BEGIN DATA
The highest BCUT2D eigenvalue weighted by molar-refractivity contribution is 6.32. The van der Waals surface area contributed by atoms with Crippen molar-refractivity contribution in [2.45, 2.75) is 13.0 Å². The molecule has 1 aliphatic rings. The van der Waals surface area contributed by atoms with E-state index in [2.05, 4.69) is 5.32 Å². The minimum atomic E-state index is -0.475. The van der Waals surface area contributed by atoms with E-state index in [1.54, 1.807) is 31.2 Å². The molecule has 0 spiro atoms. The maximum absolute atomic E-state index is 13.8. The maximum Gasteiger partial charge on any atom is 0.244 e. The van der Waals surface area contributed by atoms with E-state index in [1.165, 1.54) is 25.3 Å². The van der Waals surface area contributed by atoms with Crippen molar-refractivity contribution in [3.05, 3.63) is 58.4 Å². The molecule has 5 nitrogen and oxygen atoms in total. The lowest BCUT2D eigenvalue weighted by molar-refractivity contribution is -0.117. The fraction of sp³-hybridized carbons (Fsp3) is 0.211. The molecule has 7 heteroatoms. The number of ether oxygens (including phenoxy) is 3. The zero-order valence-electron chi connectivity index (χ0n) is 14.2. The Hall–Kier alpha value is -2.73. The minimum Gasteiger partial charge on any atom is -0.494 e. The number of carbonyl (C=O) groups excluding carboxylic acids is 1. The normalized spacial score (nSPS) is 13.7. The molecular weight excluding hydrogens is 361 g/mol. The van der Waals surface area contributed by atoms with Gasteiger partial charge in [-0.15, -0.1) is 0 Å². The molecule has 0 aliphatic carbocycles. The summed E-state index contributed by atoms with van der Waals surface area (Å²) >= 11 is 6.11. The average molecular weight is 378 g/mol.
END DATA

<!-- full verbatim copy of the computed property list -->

The highest BCUT2D eigenvalue weighted by molar-refractivity contribution is 6.32. The van der Waals surface area contributed by atoms with Crippen molar-refractivity contribution in [2.45, 2.75) is 13.0 Å². The molecule has 1 aliphatic rings. The van der Waals surface area contributed by atoms with E-state index in [2.05, 4.69) is 5.32 Å². The minimum atomic E-state index is -0.475. The van der Waals surface area contributed by atoms with E-state index in [1.54, 1.807) is 31.2 Å². The molecule has 0 spiro atoms. The maximum absolute atomic E-state index is 13.8. The maximum Gasteiger partial charge on any atom is 0.244 e. The van der Waals surface area contributed by atoms with E-state index in [1.165, 1.54) is 25.3 Å². The van der Waals surface area contributed by atoms with Crippen molar-refractivity contribution in [3.05, 3.63) is 58.4 Å². The molecule has 5 nitrogen and oxygen atoms in total. The lowest BCUT2D eigenvalue weighted by molar-refractivity contribution is -0.117. The fraction of sp³-hybridized carbons (Fsp3) is 0.211. The molecule has 7 heteroatoms. The number of ether oxygens (including phenoxy) is 3. The zero-order valence-electron chi connectivity index (χ0n) is 14.2. The Hall–Kier alpha value is -2.73. The minimum Gasteiger partial charge on any atom is -0.494 e. The number of carbonyl (C=O) groups excluding carboxylic acids is 1. The normalized spacial score (nSPS) is 13.7. The molecular weight excluding hydrogens is 361 g/mol. The van der Waals surface area contributed by atoms with Gasteiger partial charge in [-0.15, -0.1) is 0 Å². The molecule has 0 aliphatic carbocycles. The summed E-state index contributed by atoms with van der Waals surface area (Å²) >= 11 is 6.11. The average molecular weight is 378 g/mol.